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What We Learned: Flavor of the Month What We Learned: Flavor of the Month

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What We Learned: Flavor of the Month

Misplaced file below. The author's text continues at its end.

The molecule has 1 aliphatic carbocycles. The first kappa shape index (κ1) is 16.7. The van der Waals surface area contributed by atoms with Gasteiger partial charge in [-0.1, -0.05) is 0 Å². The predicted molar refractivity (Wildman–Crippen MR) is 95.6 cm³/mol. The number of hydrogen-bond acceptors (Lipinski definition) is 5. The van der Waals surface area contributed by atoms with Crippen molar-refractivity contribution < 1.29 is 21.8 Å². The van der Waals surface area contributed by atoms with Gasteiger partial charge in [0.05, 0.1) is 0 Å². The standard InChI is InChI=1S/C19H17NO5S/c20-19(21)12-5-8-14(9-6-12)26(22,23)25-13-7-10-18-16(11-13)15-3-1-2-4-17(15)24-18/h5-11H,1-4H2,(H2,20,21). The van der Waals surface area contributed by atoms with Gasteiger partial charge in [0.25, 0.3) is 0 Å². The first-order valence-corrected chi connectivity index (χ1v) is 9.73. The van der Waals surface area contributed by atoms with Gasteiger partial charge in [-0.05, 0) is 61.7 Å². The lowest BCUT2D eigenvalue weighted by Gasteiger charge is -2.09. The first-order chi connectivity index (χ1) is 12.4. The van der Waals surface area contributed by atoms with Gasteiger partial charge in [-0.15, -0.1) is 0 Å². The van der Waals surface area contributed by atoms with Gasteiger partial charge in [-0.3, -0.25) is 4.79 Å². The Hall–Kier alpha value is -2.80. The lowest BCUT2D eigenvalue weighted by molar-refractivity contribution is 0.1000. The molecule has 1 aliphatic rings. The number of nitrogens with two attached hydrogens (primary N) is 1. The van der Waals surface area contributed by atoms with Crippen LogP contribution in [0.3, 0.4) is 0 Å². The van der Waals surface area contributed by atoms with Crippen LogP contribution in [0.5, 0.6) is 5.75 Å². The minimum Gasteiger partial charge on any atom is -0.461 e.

-- Rep. Connie Mack, R-Fla., may have put Sen. Bill Nelson, D-Fla. seat in play for Republicans. While the prospects weren't looking great before Mack's entrance - with a muddled GOP field vying to take on Nelson - 2 recent polls now show a close race between Mack and Nelson, with high name identification for the congressman. But Mack right now is more of a "generic Republican" than a fully-formed candidate in the eyes of voters. (How many voters are just mistaking him for his dad?) If he's the nominee, he'll have to come across less like a Washington insider and provide a clear contrast with Nelson to have a chance at victory. -- Michigan tea party groups have followed Indiana's lead, announcing a statewide convention and straw poll to pick their GOP candidate of choice. The move to organize and avoid splintering their vote in the primary may harm the Republican frontrunner, former Rep. Pete Hoekstra, if the groups coalesce behind conservative challenger Clark Durant, rather than splitting support between several of the candidates running to Hoekstra's right. -- In a surprise move, Missouri Lt. Gov. Peter Kinder decided against a gubernatorial bid, announcing he'd instead run for reelection and throwing his support to Republican businessman Dave Spence. It's not yet clear what kind of candidate Spence will be, but the development is potentially bad news for Missouri Gov. Jay Nixon, long planning to run against Kinder and all his personal baggage. Meanwhile, with Kinder out of the race other Missouri Republicans could be taking a second look at it. -- Job approval and favorability ratings for Sen. Kirsten Gillibrand, D-N.Y., may not matter when it comes to her 2012 race. On the one hand, polls show she is consistently below 50 percent in both categories. Yet she tops her only declared GOP challenger, George Maragos, by almost 50 points. And other Empire State Republicans don't seem eager to get in the race. -- Democrats have picked up two key victories in redistricting lawsuits lately -- with the Arizona Supreme Court reinstating the independent commission chairwoman after she was removed by Gov. Jan Brewer, and last week's decision not to approve the Texas maps, making way for courts to draw a more advantageous map for Democrats. The next ones to watch: whether the Illinois map stands in court -- which Democrats need it to -- and whether the North Carolina map, one of the GOP's best opportunities, holds up to challenges. Be prepared for even more court challenges in 2012 -- we haven't seen maps yet from Florida, Pennsylvania or New York.

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